Commodore 65 = $5,000
teoz at neo.rr.com
Mon Nov 12 12:34:12 CST 2007
----- Original Message -----
From: "William Donzelli" <wdonzelli at gmail.com>
To: "General Discussion: On-Topic and Off-Topic Posts"
<cctalk at classiccmp.org>
Sent: Monday, November 12, 2007 10:41 AM
Subject: Re: Commodore 65 = $5,000
> You are very wrong. The Big Boys are just as open and nice as the
> average collectors. Most are happy to show off their toys, and many
> will indeed trade. The Big Boys also tend to have plans for their
> estates, including their expensive collections - something the average
> collectors are sorely lacking.
> Of course, when someone like you whines about them, smears their
> names, and somehow places your collecting philosophy above their's -
> well, I would not be expecting any invites and time soon...
Sure some Big Boys are nice enough to show you around their collection, if
you happen to meet them socially and live in their area. What would be wrong
with having the top 1,000 computer rarities being spread out among 1,000
different people in different parts of the world instead of in one persons
private collection 99% of people cannot go to see even if it was open to the
When I was in highschool my friends and I used to collect coins, stamps,
baseball cards, and comic books. A friend and I used to go to the local
stamp and coin dealer on Saturday mornings to buy our supplies and read the
Linn stamp news to see what items they had picked to explore in that issue.
Sure enough when the owner was done buying or selling to the bigger
collectors he would bring over a rarity for us to look at and tell us the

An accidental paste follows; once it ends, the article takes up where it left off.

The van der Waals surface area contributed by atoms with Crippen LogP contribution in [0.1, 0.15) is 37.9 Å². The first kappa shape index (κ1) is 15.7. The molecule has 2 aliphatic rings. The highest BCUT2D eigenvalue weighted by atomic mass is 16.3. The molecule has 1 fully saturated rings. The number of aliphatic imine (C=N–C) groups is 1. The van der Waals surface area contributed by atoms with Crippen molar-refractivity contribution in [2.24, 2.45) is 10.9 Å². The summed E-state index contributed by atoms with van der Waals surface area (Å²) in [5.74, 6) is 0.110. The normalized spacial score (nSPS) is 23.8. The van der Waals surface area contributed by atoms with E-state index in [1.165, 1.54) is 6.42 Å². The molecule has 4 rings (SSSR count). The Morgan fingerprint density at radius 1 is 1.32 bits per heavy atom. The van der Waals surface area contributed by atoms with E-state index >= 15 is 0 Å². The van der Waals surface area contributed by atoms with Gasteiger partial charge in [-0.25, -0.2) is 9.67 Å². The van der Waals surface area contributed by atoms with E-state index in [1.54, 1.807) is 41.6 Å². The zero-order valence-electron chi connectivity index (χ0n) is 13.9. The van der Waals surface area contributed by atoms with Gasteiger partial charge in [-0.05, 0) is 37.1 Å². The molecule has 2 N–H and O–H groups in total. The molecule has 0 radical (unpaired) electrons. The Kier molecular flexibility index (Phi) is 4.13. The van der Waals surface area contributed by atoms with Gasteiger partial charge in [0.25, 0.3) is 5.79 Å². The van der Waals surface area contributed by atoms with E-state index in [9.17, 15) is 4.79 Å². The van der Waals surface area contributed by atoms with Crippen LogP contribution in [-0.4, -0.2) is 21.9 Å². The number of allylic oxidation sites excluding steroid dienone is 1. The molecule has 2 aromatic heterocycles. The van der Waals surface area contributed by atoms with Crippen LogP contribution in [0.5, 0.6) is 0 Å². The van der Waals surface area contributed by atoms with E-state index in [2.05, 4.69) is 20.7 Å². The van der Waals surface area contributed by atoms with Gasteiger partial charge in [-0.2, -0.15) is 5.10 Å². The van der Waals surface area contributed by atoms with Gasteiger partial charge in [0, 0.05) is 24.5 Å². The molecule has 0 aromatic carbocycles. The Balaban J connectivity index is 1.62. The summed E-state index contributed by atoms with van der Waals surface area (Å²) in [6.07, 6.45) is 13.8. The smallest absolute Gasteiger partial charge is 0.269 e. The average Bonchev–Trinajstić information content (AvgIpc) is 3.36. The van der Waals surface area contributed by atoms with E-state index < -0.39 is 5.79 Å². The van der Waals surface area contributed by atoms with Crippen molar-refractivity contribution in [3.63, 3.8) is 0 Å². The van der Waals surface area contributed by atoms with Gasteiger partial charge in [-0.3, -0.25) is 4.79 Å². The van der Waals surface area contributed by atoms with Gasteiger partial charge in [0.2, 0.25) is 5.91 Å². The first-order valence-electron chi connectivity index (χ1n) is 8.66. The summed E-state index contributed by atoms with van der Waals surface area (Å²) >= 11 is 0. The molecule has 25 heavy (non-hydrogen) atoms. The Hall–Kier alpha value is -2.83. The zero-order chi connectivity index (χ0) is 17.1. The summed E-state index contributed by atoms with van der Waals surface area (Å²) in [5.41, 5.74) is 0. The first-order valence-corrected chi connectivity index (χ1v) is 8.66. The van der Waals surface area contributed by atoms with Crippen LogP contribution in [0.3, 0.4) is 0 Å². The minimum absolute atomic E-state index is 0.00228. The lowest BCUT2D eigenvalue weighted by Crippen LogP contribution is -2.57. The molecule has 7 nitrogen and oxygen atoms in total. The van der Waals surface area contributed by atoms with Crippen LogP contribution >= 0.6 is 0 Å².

history of the item. For a kid with little money trying to save up for
college that was a very nice thing to do. These days the smaller shops are
gone and the larger ones are by appointment only and you better have a good
reference and a big bank account to get in. A friend in college was very big
into comic books when he was young and had some rare older items he would
let me look at, these days the rarities are encased in a plastic holder,
graded, sealed in a tamper proof case, and are not to be opened and looked
at. Give it some time and the rare vintage computers will be in the same
boat as the rest of the hobby market (an investment). There have been
articles in the Wall Street Journal about the vintage computer hobby. Its
just nice being able to enjoy a (what used to be a geek only) hobby without
having to invest a mint into it. Stamp collecting used to be a cheap hobby
until is started attracting considerable attention in the 1930's (pricing
guides) and became an investment in the 1980's (crazy price increases).
Who's name did I smear? I mentioned Bill Gates because people know him as
being very rich (and as others have pointed out he isn't even a vintage
computer collector). As you mentioned the bigger collections tend to be
better looked after when the person dies, so its not all bad. I just have a
bad feeling when a hobby turns into an investment, and people show up just
to make money.
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